Starting in December, administrative employees making less than the magic number, $47,476 per year, will no longer be exempt from the overtime provisions of the Fair Labor Standards Act. These administrative employees will earn overtime pay if they work more than 40 hours in a week.
Salary alone is not the only factor for determining whether a salaried employee is entitled to overtime or is exempt. There is actually a three part test:
Otherwise, the employee is entitled to overtime pay at time and a half the employee’s hourly equivalent rate for each hour worked beyond a 40 hour work week.
The Department of Labor has identified four options for employers to comply with the new rule:
Raising salaries and paying overtime is simply not financially feasible for many businesses. Employees may negatively view adjustments in workloads and schedules or converting them from salary to hourly pay.
There is another way to comply with the new rule without undertaking additional financial burdens: adopt a workplace policy mandating that non-exempt employees cannot work overtime without prior written approval from a supervisor.
Enforce the policy consistently. This will help the business be able to predict and control labor costs while encouraging healthy work-life balance for employees.
Adopting a policy regarding overtime, educating employees about the policy, and enforcing the policy will provide some predictability and enable the business to manage workloads in a way that minimizes financial strain and possible cash flow problems. We can help craft company policies that comply with the new rule while providing the ability to manage overtime.
It’s also a good time to think about your tax strategy.
Conventional wisdom is to maximize deductions and business losses and to minimize income. While this strategy results in lower tax bills, it may not be the best strategy for your business. Choosing the best tax strategy involves some advance planning and goal setting.
If your personal goals include buying a home or if your business goals include courting investors or seeking funding to meet your goals, then think carefully before minimizing your business income to avoid tax liability.
Mortgage companies tend to view the self-employed as high risk. Self-employed mortgage seekers must jump through more hoops than their counterparts who are employed by large companies. Mortgage lenders want to see a history of income stability. If your small business has taken a loss in each of the preceding several years, it will be hard to get a mortgage.
The same goes for financing to grow your business. Lenders are looking for credit worthiness and stable income – not a brilliant tax strategy. Don’t let your brilliant tax strategy compromise your ability to meet your goals.
Have a frank discussion with your tax preparer in advance if your business or personal plans include getting financing in the next 2-5 years.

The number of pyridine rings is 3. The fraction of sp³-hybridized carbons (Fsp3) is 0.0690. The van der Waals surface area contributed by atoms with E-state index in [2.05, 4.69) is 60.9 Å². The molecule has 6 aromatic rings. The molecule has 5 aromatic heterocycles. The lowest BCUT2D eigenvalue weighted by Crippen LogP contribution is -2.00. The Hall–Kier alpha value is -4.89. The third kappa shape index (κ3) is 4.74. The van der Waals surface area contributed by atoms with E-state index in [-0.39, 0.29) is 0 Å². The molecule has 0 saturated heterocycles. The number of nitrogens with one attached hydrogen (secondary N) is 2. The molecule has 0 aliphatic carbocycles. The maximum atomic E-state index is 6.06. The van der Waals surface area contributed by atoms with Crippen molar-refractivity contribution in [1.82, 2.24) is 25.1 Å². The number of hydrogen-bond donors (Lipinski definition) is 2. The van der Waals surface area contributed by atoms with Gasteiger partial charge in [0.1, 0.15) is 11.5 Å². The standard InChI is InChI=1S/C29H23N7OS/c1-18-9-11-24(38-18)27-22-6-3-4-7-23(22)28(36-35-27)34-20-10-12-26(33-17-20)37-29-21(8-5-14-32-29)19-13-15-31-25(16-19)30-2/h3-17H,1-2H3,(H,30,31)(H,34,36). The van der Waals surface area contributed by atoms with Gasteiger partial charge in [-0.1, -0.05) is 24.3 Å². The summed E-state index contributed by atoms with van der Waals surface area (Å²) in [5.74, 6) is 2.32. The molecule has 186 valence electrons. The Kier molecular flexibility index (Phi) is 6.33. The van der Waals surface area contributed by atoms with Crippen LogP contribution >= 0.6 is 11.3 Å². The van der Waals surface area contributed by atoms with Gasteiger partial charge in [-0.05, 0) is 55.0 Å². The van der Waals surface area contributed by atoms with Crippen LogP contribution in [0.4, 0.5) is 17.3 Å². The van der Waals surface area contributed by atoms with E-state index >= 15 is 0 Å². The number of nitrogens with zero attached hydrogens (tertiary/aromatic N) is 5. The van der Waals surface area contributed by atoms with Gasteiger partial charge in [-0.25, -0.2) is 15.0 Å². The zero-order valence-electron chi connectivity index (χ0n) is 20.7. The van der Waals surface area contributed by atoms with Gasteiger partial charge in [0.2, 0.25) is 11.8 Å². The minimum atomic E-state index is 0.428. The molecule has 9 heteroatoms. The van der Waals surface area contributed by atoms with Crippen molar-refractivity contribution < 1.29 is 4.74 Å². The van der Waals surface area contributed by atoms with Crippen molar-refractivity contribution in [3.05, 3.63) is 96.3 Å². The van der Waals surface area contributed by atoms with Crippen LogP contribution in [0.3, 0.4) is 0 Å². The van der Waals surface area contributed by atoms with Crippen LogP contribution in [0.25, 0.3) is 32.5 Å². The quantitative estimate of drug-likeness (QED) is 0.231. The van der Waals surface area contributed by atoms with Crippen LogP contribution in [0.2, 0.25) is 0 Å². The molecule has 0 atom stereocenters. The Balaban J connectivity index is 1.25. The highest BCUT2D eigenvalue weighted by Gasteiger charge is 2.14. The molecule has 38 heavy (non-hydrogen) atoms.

We’ve all seen the competing signs urging Travis County voters to vote yes or no to Proposition 1 – $720,000,000 in transportation bonds. So, what’s Prop. 1 about? My goal is not to tell anyone how to vote but simply to assist us in making an informed choice.
If passed, the bond money would be used for three kinds of projects:
Improvements would be made to Loop 360, Spicewood Springs Rd., Old Bee Caves Road Bridge, Anderson Mill Rd., RM 620 at RM 2222, Parmer Lane, North Lamar, Burnet Rd., Airport Blvd., East MLK Blvd., South Lamar, East Riverside, Guadalupe St., Slaughter, William Cannon, Rundberg, East Colony Loop, South Congress, Manchaca Rd., and South Pleasant Valley Rd., Fallwell Ln., FM 1626, Cooper Ln., Ross Rd., Circle S Rd., Rutledge Spur, Davis Ln., Brush Country, Johnny Morris Rd., and Brodie Ln.
The bonds would increase the debt service part of Austin’s tax rate by 2.25 cents meaning most homeowners’ taxes would go up by $40 to $100 per year.
Supporters say that the improvements will help traffic flow and increase safety for bicyclists and pedestrians and that improvements are necessary to help the City cope with population growth. Supporters concede that the bonds will pay for only a fraction of the City’s comprehensive transportation plan but believe this would be a good start.
Opponents believe voters should be able to vote on various components of the plan rather than the comprehensive bond package represented by Prop. 1 especially since the bonds are not adequate to pay for the cost of the listed improvements. Opponents fear the City will keep coming to taxpayers for more and more bond issues.
The League of Women Voters’ election guide is here: http://lwvaustin.org/, and the City’s voter education brochure about the transportation bonds can be found here: http://austintexas.gov/sites/default/files/files/Capital_Planning/2016_Bond/2016_Bond_Voter_Information_Brochure__English.pdf.